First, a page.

MOVIE REVIEW – Among fan boys and movie buffs there are milestones in cinematic history that come along once in a blue moon. These rare occasions can often attract greater anticipation than Christmas. For a lot of movie buffs, the release of a new James Bond adventure marks such an occasion. Who doesn’t love 007? Women want him, and men want to be him. Not to mention, Daniel Craig has been said to portray the best Bond since Sean Connery.
The new movie is called Skyfall, and yes, that catchy Adele song you’ve been hearing on the radio is the theme. Skyfall delivers the fresh new story of James Bond (Craig) who is conducting a manhunt for a cyberterrorist (creepily portrayed by Javier Bardem) who seems to take interest in attacking MI6 and more specifically, Bond’s boss: M.
The newest addition to the, now 50 year old, bond legacy brings a darker and more grim story to the table. Skyfall puts the psychological structure of Bond’s mind under the microscope, pulling back on the more cliché personality traits that have come standard with 007 since the beginning.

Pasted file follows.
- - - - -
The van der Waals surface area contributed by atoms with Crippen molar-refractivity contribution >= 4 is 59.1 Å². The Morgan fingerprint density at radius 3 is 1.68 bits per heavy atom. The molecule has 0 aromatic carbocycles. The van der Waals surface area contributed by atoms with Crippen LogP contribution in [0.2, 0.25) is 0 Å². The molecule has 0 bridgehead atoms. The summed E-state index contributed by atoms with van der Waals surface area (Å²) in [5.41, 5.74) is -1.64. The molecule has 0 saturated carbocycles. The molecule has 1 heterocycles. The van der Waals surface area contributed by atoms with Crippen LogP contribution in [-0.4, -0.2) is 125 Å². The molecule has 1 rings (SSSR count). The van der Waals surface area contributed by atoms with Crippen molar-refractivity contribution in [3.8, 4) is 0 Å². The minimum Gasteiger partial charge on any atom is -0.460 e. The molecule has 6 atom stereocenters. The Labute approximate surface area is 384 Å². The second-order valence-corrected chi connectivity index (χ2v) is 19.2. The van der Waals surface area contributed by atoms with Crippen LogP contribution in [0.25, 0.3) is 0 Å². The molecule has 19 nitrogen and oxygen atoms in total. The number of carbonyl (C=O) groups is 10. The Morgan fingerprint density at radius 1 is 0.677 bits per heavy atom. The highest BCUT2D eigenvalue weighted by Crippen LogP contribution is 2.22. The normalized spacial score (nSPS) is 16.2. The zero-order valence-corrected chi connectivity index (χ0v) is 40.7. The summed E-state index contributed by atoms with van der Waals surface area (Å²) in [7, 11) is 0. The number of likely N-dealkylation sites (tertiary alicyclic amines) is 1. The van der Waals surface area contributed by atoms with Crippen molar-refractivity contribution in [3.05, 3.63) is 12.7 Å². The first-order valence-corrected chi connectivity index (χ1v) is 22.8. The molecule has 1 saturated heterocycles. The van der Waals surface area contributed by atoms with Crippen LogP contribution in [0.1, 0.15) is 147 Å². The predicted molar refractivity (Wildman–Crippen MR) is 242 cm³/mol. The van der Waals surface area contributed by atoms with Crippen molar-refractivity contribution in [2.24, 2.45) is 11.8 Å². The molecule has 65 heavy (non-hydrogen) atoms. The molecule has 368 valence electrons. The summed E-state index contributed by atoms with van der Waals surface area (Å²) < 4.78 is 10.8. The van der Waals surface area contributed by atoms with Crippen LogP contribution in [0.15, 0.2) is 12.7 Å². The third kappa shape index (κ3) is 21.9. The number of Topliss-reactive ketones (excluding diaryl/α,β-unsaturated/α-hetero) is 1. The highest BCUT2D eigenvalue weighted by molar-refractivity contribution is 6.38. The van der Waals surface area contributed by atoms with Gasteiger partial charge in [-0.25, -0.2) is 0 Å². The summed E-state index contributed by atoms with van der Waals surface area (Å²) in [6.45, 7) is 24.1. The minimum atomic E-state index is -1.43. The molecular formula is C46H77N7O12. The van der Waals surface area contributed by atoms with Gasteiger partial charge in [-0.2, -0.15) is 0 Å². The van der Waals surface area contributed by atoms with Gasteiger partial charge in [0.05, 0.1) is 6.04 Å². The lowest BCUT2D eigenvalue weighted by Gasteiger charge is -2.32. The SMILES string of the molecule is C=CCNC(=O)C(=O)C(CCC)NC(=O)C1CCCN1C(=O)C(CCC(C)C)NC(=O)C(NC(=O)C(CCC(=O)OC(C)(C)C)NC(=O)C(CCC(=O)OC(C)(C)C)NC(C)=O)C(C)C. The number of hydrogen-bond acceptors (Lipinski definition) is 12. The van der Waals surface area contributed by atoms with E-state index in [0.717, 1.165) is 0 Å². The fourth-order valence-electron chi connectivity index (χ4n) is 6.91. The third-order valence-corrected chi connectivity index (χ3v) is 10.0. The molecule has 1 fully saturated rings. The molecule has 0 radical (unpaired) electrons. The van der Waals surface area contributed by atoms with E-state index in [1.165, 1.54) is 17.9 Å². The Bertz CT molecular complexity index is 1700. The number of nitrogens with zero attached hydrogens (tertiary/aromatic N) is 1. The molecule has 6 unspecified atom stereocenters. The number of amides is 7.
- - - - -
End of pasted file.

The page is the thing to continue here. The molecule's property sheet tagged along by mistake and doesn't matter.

This movie actually seemed to me like a slight reinvention of the character, which has also been said about Casino Royale (Craig’s first Bond movie). However, this movie doesn’t acknowledge the previous two movies and definitely paves the road for a fresh but familiar template for future movies.
Many traditions of the Bond franchise get the cold shoulder in Skyfall, such as the now famous tradition of “Bond Girls.” Only two appear in this movie and both are arguably underused. This neglect is not helped at all by the seemingly gay undertones of our villain Silva. You’ll know what I mean when you see it.
Also, this movie ignores any creativity with the “spy-gadgets,” so much in fact that it is actually joked about in the film.
The story is surprisingly compelling given its “stepchild” structure when compared to earlier films. Characters are driven with a more detailed backstory. Scenes that don’t contain gunfights or car chases remain entertaining through Tarantino-like dialogue and colorful characters. Fault in the story only comes with a desperate explanation for a plot setting, or an attempt to create a more vulnerable James Bond background.
All in all, Sam Medes risks the approval of more classic Bond fans to give us a new darker look at the MI6 agent. Though tradition is broken, Skyfall is a compelling, action packed, espionage film that is sure to please.
The De La Cruz Designation: 4 pops out of 5
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